It’s that time of year again, when Santa’s elves email me to say, “What was the title of that book you reviewed about. ...”
So here they are, the best 2023 books I wrote about for the Tampa Bay Times. Coming next week, the best books I didn’t review in 2023!
Best Florida fiction
Dave Barry has been writing about Florida his whole life, yet still finds fresh foolishness in his latest novel, “Swamp Story,” which whips together melon-headed cryptids, invasive pythons, TikTok stardom and preening politicians to hilarious effect.
T.C. Boyle might be a California guy, but he nails a darkly funny and chilling vision of Florida’s near future in the grips of climate change in his riveting novel “Blue Skies.”
Ana Menendez captures Miami Beach from the 1940s to the present in “The Apartment,” a collection of exquisite linked short stories about the tenants who move in and out of a single apartment.
Best nonfiction debuts
After a storied career as a newspaper editor, Martin Baron writes an insider’s view of former President Donald Trump’s unprecedented relationship with the press in “Collision of Power: Trump, Bezos, and The Washington Post.”
Rebecca Renner makes an impressive mark with “Gator Country: Deception, Danger, and Alligators in the Everglades,” a skillful melding of true crime, natural history and heartfelt affection for a vanishing Florida.
Best pandemic novels
Ann Patchett turns the COVID-19 lockdown into a beautifully crafted story of a family shaped by a mother’s secrets in “Tom Lake.”
As scary as the pandemic was, Stephen King finds a way to make it even scarier in “Holly,” a straight-up crime story that needs no supernatural elements to terrify.
Some of the best contemporary American novelists turned to the past this year with books that arc across the nation’s history.
Lauren Groff’s breathtaking, brilliant “The Vaster Wilds” is the harrowing tale of a teenage girl who flees the failing colonial outpost of Jamestown in the winter of 1609.
James Lee Burke, whose crime novels have long touched on the echoes of the Civil War, plunges into the period in “Flags on the Bayou,” a moving novel about the terrible impacts of war told from multiple points of view.
Luis Alberto Urrea based his novel “Good Night, Irene” on the real-life experiences of his mother, who traveled with the troops as a Donut Dolly during World War II, and the book bursts with relentless action and heartbreaking emotion.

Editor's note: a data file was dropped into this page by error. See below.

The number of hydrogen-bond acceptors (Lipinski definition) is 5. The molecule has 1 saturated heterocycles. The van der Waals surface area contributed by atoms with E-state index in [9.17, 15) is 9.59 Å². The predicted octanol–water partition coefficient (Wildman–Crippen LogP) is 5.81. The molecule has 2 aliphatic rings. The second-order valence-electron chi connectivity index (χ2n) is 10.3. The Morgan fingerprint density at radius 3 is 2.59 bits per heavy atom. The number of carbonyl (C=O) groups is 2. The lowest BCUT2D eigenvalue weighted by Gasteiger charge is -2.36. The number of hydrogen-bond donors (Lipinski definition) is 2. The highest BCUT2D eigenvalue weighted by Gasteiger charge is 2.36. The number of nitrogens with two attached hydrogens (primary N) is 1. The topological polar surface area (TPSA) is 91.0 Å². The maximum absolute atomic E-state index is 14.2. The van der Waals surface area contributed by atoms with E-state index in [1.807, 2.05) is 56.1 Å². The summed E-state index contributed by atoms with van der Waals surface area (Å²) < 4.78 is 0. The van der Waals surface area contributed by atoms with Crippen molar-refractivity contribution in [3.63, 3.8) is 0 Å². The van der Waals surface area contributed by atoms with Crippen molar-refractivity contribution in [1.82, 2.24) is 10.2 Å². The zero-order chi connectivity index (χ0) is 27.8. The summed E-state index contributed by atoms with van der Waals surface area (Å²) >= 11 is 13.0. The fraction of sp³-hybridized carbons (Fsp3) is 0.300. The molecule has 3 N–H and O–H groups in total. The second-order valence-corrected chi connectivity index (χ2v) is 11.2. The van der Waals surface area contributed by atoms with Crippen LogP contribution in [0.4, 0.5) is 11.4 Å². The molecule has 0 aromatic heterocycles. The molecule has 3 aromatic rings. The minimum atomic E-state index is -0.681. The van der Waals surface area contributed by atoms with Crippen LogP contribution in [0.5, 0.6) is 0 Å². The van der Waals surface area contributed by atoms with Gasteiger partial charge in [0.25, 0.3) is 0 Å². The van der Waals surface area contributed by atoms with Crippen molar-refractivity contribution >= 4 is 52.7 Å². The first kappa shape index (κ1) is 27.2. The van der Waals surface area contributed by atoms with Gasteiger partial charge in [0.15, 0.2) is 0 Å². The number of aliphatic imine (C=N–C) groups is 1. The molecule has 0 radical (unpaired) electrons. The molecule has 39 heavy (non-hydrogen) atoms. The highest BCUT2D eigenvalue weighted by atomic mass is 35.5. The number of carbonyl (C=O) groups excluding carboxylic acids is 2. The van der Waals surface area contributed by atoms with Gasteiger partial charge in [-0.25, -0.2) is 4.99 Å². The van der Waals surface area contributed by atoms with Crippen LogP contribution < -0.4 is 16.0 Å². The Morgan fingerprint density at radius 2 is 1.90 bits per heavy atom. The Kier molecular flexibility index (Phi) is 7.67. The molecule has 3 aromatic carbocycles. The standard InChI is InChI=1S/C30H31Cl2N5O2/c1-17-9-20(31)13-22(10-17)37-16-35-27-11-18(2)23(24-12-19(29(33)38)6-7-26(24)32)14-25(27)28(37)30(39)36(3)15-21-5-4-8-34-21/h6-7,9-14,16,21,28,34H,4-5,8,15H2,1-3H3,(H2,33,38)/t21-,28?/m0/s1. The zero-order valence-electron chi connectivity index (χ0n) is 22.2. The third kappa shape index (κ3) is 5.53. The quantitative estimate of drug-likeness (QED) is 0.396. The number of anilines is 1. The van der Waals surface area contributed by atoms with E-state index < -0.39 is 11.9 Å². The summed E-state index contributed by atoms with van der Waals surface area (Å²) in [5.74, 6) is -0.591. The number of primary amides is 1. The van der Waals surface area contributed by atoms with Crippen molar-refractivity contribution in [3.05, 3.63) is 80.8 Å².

Colson Whitehead follows up his 2021 novel “Harlem Shuffle,” which was set in the 1960s, with the immersive “Crook Manifesto,” revisiting main character Ray Carney, who has succeeded in putting his criminal past behind him — mostly — in the boisterous 1970s.
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Anne Hull, a former Tampa Bay Times writer, draws a warm, witty and thoughtful portrait of growing up in Florida half a century ago in “Through the Groves.”
Julie Buckner Armstrong grew up in Birmingham, Alabama, in the midst of the Civil Rights Movement. She became a scholar of the subject, and in “Learning From Birmingham: A Journey Into History and Home,” her personal story and the history illuminate each other.
Best psychological thrillers
In Megan Abbott’s “Beware the Woman,” a 21st century twist on the Gothic novel, a pregnant bride’s journey to visit her husband’s family turns into a frightening struggle over her right to make decisions about her own body.
Lisa Unger uses holiday scenes to sharpen the horror of “Christmas Presents,” about a young woman for whom the season recalls a terrible event she survived but hopes to forget — until a true-crime podcaster comes to call.
Michael Koryta kicks off “An Honest Man” with a huge yacht with seven dead men aboard found floating off an island in Maine — a discovery that has life-threatening effects on a young man and a boy who live nearby.
Best advice for aspiring journalists
Times staffer and Pulitzer Prize winner Lane DeGregory gathers 24 of her most memorable articles in “The Girl in the Window and Other True Tales: An Anthology With Tips for Finding, Reporting, and Writing Nonfiction Narratives” and annotates them with how she practices her craft.
Best crime fiction
Michael Connelly brings together his two best-known characters, Harry Bosch and Mickey Haller, for a terrific duet performance in “Resurrection Walk,” as they team up to free a woman convicted of murdering her husband and learn much more about each other in the process.
S.A. Cosby continues his roll as a superstar of Southern noir with “All the Sinners Bleed,” the propulsive story of Titus Crown, the Black sheriff of a rural Virginia county where the long history of racism erupts in new violence.
Dennis Lehane’s first novel in six years is the stunning “Small Mercies,” set amid the brutal reaction to school desegregation in Boston in 1974 and centered on an unforgettable character, a middle-aged mom named Mary Pat Fennessey, who is not what you expect.
Rebecca Makkai’s smart, compelling “I Have Some Question for You” follows true-crime podcaster Bodie as she returns to her high school at age 40 and is drawn into an investigation that’s way too close — the murder during senior year of one of her classmates.
Best wakeup call
Paul Lynch plunges the reader into an ordinary Irish family’s experiences amid a takeover by an authoritarian government in the bone-chilling, and all too believable, novel “Prophet Song.”
Best unintended farewell
When I reviewed Tim Dorsey’s 26th novel, “The Maltese Iguana,” back in March, there was no way to know it would be his last. Since Dorsey died suddenly on Nov. 26, many readers have asked me whether he had written another book, but his publisher hasn’t announced one. If he didn’t, “The Maltese Iguana” will stand as a fitting farewell for the occasionally homicidal Floridaphile Serge Storms and his well-medicated buddy, Coleman — and for their beloved creator.